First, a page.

A day with the Student Body President - The Echo News
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A day with the Student Body President

By Kari Travis

Aaron Milauskas leans back against the worn cushions of his office couch. He’s wearing a T-shirt and jeans. Two empty Starbucks mugs sit on the desk opposite him. A leather computer bag is slumped onto the floor.

This is an office high above Taylor’s Student Union. An office where student administration finds its home.

This is the office of Taylor’s Student Body President (SBP) and Vice President (SBVP).

“First West likes to joke around that they’re my bodyguards,” Milauskas says, his eyes twinkling above a broad smile. “There are jokes this year like, ‘You’re student body president. You can help us pass this class or win this intramural.’ But there isn’t so much focus on that as there is on relationships. That’s one thing that I love about living on the wing this year.”

Responsibility is Aaron Milauskas’s job. Student Body President is his title. See what just one day looks like for our busy SBP.  (Photograph by Timothy P. Riethmiller)

Responsibility is Aaron Milauskas’s job. Student Body President is his title. See what just one day looks like for our busy SBP. (Photograph by Timothy P. Riethmiller)

Milauskas, a senior math education major, Wengatz guy and former PA, made the decision to run after watching his friend Reid Hutchinson win the position of SBP two years ago.

“I came into this thinking it would be a similar type of leadership experience. I served as PA for two years and expected to minister to my guys,” Milauskas continues. “But I didn’t expect to grow so much personally in this role.”

Kirsten Sobol, SBVP and senior accounting major, enters the office door at that moment, a large, white binder in her hands. It’s full of information and contact lists for departments and organizations across campus.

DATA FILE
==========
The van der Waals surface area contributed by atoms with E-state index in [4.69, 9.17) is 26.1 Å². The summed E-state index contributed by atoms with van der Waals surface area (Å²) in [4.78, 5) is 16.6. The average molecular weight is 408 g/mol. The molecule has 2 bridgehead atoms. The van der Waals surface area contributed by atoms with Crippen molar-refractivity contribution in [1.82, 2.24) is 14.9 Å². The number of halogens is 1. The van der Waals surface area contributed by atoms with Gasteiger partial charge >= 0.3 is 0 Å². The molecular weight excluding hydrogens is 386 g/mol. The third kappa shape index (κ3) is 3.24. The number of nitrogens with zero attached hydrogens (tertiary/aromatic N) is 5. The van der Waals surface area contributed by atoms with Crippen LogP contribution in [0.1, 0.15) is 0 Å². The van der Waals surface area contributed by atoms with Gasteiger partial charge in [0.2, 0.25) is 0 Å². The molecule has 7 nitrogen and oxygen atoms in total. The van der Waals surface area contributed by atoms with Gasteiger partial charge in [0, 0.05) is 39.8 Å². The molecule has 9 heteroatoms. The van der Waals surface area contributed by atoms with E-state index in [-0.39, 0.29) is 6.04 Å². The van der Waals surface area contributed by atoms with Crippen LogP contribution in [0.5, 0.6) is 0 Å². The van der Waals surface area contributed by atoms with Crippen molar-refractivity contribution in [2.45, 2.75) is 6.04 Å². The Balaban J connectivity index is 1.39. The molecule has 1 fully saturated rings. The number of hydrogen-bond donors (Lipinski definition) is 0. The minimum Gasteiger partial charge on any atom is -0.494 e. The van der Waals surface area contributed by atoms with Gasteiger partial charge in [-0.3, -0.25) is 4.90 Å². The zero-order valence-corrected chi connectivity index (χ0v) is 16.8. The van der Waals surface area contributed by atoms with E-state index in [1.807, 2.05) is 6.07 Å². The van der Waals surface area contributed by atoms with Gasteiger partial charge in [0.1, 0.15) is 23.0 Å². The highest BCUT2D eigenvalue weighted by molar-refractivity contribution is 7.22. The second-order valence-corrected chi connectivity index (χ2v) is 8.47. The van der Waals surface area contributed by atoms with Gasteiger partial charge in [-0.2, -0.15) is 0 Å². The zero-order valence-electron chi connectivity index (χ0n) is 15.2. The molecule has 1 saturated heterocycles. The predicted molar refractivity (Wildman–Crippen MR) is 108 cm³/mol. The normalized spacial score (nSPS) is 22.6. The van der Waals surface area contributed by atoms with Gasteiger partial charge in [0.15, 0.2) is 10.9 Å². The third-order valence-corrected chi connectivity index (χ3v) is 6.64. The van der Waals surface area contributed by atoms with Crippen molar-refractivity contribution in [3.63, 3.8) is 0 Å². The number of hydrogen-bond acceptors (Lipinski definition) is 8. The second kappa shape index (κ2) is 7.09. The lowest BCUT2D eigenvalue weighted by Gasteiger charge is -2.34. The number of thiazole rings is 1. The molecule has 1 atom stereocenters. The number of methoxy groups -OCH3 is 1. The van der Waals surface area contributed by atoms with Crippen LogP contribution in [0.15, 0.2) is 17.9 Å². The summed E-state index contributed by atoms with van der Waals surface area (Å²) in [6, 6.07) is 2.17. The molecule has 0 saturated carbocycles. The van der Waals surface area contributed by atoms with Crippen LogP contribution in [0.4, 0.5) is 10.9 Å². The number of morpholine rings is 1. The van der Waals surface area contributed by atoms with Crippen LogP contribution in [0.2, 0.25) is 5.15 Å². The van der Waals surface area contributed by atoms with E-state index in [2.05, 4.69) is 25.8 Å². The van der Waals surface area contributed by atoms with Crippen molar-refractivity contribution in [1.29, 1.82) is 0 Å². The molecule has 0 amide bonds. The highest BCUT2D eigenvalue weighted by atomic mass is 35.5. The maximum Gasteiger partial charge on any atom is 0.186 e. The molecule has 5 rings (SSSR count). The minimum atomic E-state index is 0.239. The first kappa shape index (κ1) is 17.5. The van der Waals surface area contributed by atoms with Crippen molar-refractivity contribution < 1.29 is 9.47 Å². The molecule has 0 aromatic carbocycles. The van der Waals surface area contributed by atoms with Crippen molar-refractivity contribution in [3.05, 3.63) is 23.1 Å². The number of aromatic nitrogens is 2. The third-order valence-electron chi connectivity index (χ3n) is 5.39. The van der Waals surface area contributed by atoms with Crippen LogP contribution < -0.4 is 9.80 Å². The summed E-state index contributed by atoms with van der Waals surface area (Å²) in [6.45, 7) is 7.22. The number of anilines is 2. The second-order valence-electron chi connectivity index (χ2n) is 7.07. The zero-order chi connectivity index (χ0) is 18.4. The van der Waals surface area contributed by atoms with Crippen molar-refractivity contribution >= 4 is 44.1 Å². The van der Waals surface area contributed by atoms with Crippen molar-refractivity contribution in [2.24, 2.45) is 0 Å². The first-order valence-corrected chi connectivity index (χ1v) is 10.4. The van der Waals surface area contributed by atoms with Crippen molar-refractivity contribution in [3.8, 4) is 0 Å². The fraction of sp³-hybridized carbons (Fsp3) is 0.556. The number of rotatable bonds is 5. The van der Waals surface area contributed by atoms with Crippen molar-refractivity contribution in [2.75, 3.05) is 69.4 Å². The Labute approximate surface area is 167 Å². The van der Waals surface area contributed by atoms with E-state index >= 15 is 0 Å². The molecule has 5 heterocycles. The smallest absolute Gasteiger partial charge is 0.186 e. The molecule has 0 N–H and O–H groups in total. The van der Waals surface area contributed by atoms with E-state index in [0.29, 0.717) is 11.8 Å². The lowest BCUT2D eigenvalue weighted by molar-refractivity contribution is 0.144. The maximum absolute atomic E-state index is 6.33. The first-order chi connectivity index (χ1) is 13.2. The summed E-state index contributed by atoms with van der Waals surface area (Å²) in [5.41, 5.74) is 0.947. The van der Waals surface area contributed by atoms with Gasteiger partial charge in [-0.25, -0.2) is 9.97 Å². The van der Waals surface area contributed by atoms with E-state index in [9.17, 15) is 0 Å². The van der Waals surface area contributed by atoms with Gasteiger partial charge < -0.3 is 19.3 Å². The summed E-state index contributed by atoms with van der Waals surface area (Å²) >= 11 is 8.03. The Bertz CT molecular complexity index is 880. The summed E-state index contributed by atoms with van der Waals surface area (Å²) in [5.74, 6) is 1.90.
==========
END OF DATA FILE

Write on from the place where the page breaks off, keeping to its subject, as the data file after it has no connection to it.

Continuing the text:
“We need to talk about planning for the next set of debates,” Sobol tells Milauskas. She sits on the other couch in the room, a plaid loveseat. The two proceed to discuss reservations for locations and equipment.

“Usually we don’t do event planning,” Milauskas explains. “This is the first thing we’ve really been in charge of, event wise. A bigger part of our responsibilities are leading, and keeping people together. More administrative, relational work, I’d say.”

The description of SBP responsibility falls under two main categories, according to Milauskas. The first is to lead the executive cabinet, which is made up of three graduate and 14 undergraduate students.

“It’s challenging sometimes,” Milauskas says. “It’s our job to help invest in them and encourage them in their goals so that they can see how they fit into the larger picture of Taylor.”

The other part of the responsibilities that Milauskas and Sobol carry as SBP and SBVP are more representative. As SBP, Milauskas meets with Dr. Habecker once each month to discuss concerns and issues from the perspective of the student body. Both Milauskas and Sobol meet with administrators like Skip Trudeau, Steve Morley and Steve Austin on a regular basis.

Milauskas believes that an important aspect of the job is to ensure the student body is accurately represented.

“A big part of representing is choosing the cabinet,” Milauskas continues. “Our main concern was that we didn’t want to have just a bunch of boys and girls from Olson and Wengatz giving us a perspective for the entire campus. Our goal was to gather a lot of different voices and opinions.”

At this point in the conversation Sobol and Milauskas turn back to the discussion about debate locations. Sobol shuffles through the pages of the information binder.

“The Student Union is booked next week,” she explains to Milauskas. “Taylor Sounds has it.”

“They’re going to miss the debate,” Milauskas jokes. Both chuckle while Sobol fills out a form on her laptop. She comments as she works.

“It’s been most fun getting to talk to the candidates now,” she says. “They ask things like, ‘Were you so tired?’ But you run on so much adrenaline, putting your name out there. And yes, you are nervous when putting yourself out there.”

Milauskas laughs while placing his laptop and notebook back into his leather computer carrier.

“I had linear algebra that semester too,” he remembers. “We were also both PA’s at the time, and we wanted to make sure we were still just as committed to those jobs even though we were running.”

Sobol completes the form and moves to pack up her belongings.

“During our debate I remember being nervous, not knowing what they were going to ask,” she says. “But I felt comfortable with who we were and with describing what we were about. The debates are really all about letting the student body know what you are capable of doing.”

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